Summary of changes to final policy text
1.10 We have made only minor changes to the supervisory statements and Code of Practice for RPSOs and SSPs. These changes, which are described in detail in later sections of this PS, can be summarised as follows:
(a) We have clarified in the final supervisory statements that third parties providing testing summaries and FMIs providing redacted or summarised FMI policies also meet our expectations.
(b) We have made small changes to the definitions across the three supervisory statements and the Code of Practice for the following terms to ensure alignment across the final policy documents: ‘Outsourcing Agreement’, ‘Third Party’, and ‘Sub-outsourcing’.
(c) We have amended the text of the CCP supervisory statement that describes UK EMIR Article 35(1) so that it refers to ‘major activities linked to risk management’ in alignment with the UK EMIR text.
(d) We have confirmed that the policy will have a 12-month implementation period – see Paragraph 1.13 below for details of this.
1.11 In addition to changes made as a result of responses to the consultation, we have amended Paragraph 10.17 in the supervisory statements so that it applies to business continuity plans as well as stressed exit plans. We have also moved the paragraph to the introductory part of the chapter, so that it is now Paragraph 10.4.
1.12 Our detailed feedback to the responses received is outlined in Sections 2–12 of this PS.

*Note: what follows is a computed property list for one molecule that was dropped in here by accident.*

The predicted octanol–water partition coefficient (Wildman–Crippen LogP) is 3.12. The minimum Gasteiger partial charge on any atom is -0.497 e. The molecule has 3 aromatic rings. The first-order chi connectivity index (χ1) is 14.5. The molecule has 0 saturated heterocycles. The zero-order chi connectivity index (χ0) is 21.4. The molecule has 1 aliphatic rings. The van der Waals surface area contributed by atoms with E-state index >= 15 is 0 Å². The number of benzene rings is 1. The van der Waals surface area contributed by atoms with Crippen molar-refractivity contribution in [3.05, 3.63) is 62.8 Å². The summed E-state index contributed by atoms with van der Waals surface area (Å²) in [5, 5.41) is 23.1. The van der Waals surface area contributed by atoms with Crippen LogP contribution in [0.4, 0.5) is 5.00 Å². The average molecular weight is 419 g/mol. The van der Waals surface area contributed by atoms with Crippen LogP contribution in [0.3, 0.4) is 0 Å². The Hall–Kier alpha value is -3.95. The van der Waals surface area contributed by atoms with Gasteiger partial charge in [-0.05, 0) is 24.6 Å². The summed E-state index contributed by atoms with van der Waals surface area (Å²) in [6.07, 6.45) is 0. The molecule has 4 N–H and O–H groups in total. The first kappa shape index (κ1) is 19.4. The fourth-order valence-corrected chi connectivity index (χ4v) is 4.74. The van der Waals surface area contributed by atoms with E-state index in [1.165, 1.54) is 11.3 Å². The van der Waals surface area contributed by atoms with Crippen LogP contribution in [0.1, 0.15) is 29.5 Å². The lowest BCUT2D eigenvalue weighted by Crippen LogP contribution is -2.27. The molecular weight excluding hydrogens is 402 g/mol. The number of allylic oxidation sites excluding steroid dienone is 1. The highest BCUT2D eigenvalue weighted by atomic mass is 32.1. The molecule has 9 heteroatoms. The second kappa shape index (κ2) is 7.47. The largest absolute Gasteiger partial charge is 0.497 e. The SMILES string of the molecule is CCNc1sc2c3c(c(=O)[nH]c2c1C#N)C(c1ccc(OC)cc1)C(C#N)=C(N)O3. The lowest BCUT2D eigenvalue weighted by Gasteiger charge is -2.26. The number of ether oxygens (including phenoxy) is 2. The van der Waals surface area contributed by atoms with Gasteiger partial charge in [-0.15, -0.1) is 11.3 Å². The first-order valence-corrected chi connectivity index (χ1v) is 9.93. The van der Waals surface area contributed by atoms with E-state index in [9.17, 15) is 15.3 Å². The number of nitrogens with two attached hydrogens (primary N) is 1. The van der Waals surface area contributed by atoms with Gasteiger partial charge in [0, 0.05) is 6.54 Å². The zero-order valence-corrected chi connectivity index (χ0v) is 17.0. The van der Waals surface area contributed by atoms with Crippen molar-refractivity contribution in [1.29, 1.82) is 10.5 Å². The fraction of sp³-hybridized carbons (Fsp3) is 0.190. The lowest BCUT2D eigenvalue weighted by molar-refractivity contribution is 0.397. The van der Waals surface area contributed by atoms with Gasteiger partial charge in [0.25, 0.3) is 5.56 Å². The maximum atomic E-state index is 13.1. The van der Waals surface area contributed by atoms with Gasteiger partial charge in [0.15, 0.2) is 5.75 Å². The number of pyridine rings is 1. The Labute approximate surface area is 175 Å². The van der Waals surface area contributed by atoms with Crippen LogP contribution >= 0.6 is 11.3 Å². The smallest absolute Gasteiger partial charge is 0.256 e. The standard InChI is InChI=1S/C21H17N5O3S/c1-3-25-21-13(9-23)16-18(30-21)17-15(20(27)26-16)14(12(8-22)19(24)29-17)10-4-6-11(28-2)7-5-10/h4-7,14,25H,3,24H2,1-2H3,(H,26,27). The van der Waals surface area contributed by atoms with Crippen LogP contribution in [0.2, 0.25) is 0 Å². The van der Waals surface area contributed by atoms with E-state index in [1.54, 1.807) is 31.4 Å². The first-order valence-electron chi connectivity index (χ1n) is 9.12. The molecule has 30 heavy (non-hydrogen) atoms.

Implementation and next steps
1.13 FMIs will be expected to comply with the expectations in the relevant supervisory statement – and for RPSOs and SSPs, the requirements in the Code of Practice also – by 9 February 2024. Outsourcing arrangements entered into on or after 8 February 2023 should meet the expectations in the relevant supervisory statement and/or Code of Practice by 9 February 2024. FMIs should seek to review and update legacy outsourcing agreements entered into before 8 February 2023 at the first appropriate contractual renewal or revision point to meet the expectations in the relevant supervisory statement as soon as possible on or after 9 February 2023.
2: General comments
2.1 Several respondents argued that the requirement to share information about security arrangements and penetration testing results from CSPs would create a risk of leakage of information that could compromise security. Similarly, some respondents argued that the requirement to share relevant FMI policies and other risk management information with third parties creates a ‘concentration of information’ risk at the larger third parties. We consider that the arguments put forward by respondents regarding the importance of minimising the dispersal of sensitive information (from the perspectives of both FMIs and third parties) are valid. We have therefore clarified in the final supervisory statements that testing summaries and redacted or summarised FMI policies also meet our requirements provided that a sufficient level of detail is disclosed.
2.2 Two respondents gave feedback in relation to the policy’s implementation scope and timelines, suggesting that the Bank adopt a long implementation period to allow FMIs to adjust to the new expectations, and to remove existing contracts from the scope of the expectations. In response to this we have confirmed that the policy has a 12-month implementation period, which we consider to be sufficiently long. With regard to the scope, we consider it important to the operational resilience of FMIs that existing or legacy contracts are updated to reflect the expectations set out in the policy. However, in response to the feedback received, we have clarified that legacy arrangements should be reviewed and updated at the first appropriate contractual renewal or revision point.